Edible Arrangements have become synonymous with one thing: Inoffensive, fail-safe fruit bouquets you can give your boss—or that cousin who basically returns every gift ever given. But if you think it's all just skewered pineapple flowers and apple spears, you're missing out.
Here's the side of the brand most people aren't so familiar with.
1. It Started With A Teenager And An Actual Flower Shop.
Tariq Farid, the company's founder, opened his first business at 16 years old. He bought a local flower shop back in 1985, but it wasn't until 1999 that he pivoted to focus on fruit-based bouquets, launching Edible Arrangements in East Haven, CT.
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2. It's Now A $500 Million+ Business.
Farid didn't conduct extensive market research—in fact, when a family friend asked if he'd done focus groups to prove there was a demand for fruit arranged like flowers, he bluffed, saying yes when he had no idea what a focus group even was, according to Inc. That first year, he was thrilled to get 30 orders at Easter, but soon, word of mouth picked up, and people started coming to him, asking to franchise. That organic growth has led to more than 1,300 stores worldwide, and more than $500 million in sales each year, a representative said.
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3. There's A Special School For Learning Their Bouquet-Making Tricks.
Franchise owners attend a two-week-long program before opening their first shop, known as Edible University, where they learn all aspects of the business, from sales to how to slice and dip fruit in chocolate.
4. They're Turning Pineapples Into Micro-Birthday Cakes.
Some ideas start with a craving—say, a mid-day desire for a combination of caramel, apples and pumpkin spice—and some start with a goal, says Olivia Dupin, product development chef for the company. The latter is what inspired the brand's pineapple "birthday cakes." Birthdays are the top category the company focuses on, so Dupin's boss gave her a mission: Create a dipped fruit that immediately signals birthday to people the instant they see it.
She came up with these pineapple rounds dipped in chocolate and coated in sprinkles, which are garnished with actual candles, so people could sing "Happy Birthday" just like they would with cake, but her boss challenged her to take things one step further to make them really look like something you'd order from a bakery, so she coated the sides in micro chocolate chips (for the chocolate "cakes") and coconut (for the white chocolate version).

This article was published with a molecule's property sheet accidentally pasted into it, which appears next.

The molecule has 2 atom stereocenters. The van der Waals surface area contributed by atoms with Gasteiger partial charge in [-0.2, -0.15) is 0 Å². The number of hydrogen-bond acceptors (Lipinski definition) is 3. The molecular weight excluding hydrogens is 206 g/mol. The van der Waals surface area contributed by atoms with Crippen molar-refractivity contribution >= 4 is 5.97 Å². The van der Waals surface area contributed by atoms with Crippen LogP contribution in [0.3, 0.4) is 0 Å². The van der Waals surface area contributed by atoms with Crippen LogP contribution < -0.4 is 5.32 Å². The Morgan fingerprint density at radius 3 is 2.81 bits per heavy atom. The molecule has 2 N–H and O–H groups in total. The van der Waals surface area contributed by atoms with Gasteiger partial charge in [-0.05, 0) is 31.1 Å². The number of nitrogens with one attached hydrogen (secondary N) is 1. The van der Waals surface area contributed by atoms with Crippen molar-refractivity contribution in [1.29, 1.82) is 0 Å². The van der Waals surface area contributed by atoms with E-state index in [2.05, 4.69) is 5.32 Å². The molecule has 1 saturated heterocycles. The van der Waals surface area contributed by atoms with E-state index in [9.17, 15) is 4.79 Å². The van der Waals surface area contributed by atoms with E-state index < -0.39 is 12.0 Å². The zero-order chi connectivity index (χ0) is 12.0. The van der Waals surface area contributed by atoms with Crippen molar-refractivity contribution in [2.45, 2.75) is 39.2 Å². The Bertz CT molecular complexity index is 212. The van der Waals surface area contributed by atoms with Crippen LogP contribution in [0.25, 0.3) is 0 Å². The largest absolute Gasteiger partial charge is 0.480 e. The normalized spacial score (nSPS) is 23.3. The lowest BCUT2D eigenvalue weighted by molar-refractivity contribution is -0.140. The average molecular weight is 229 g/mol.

5. Everything's Made Right In The Store.
None of the fruits are precut or contain preservatives, which means store employees have to be able to create every pineapple cupcake and daisy that Edible Arrangements sells. This presents a challenge for Dupin, who has to test every product they make to ensure it's easy for people of all skill levels to recreate—and that they can make it quickly and efficiently, since shop owners also have a business to run.
6. It Takes One Year For Ideas To Become Products.
Once Dupin's come up with a new product, and her team's sold on it, it then goes out to about 10-15 stores to be sold as a test. During the sales period, she gathers feedback on two levels: What customers think of the treat, and what employees think of making it. If people aren't interested in buying it, it's an obvious back-to-the-drawing-board, but equally important is how easy it is for the employees to recreate. That process can take up to a year before the item's ready to roll out nationwide, Dupin says.
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7. They're Reinventing Truffles.
Finally, chocolates that are practically health food. The company's reimagined the classic ganache-filled chocolates to have a fruit base—like banana or apple—with the same rich chocolate you'd expect from the original treat.
8. There's A Reason Why They Don't Do Milk Chocolate.
Edible Arrangements only dips its fruit in semisweet chocolate or white chocolate, and that's because those two are best able to stand up to the acidity and sweetness of the fruit. Milk chocolate tends to taste too sugary sweet when paired with fruit, explained Xavier Lederer, who oversees growth and business development for the brand.
9. Customization Is Key.
With all of the secret menus out there, it should be no surprise that people love to make food their own. Dupin learned this early on, when she started coming up with colorful chocolates that could be used to drizzle on treats. "When I asked people about their favorite color, it wasn't 'pink,' it was 'peach' or 'blush.' It wasn't 'green,' but 'forest green,'" she explained. That led to the creation of more than 60 color "swizzles," which can be used to customize chocolate-dipped caramel apples and other treats.
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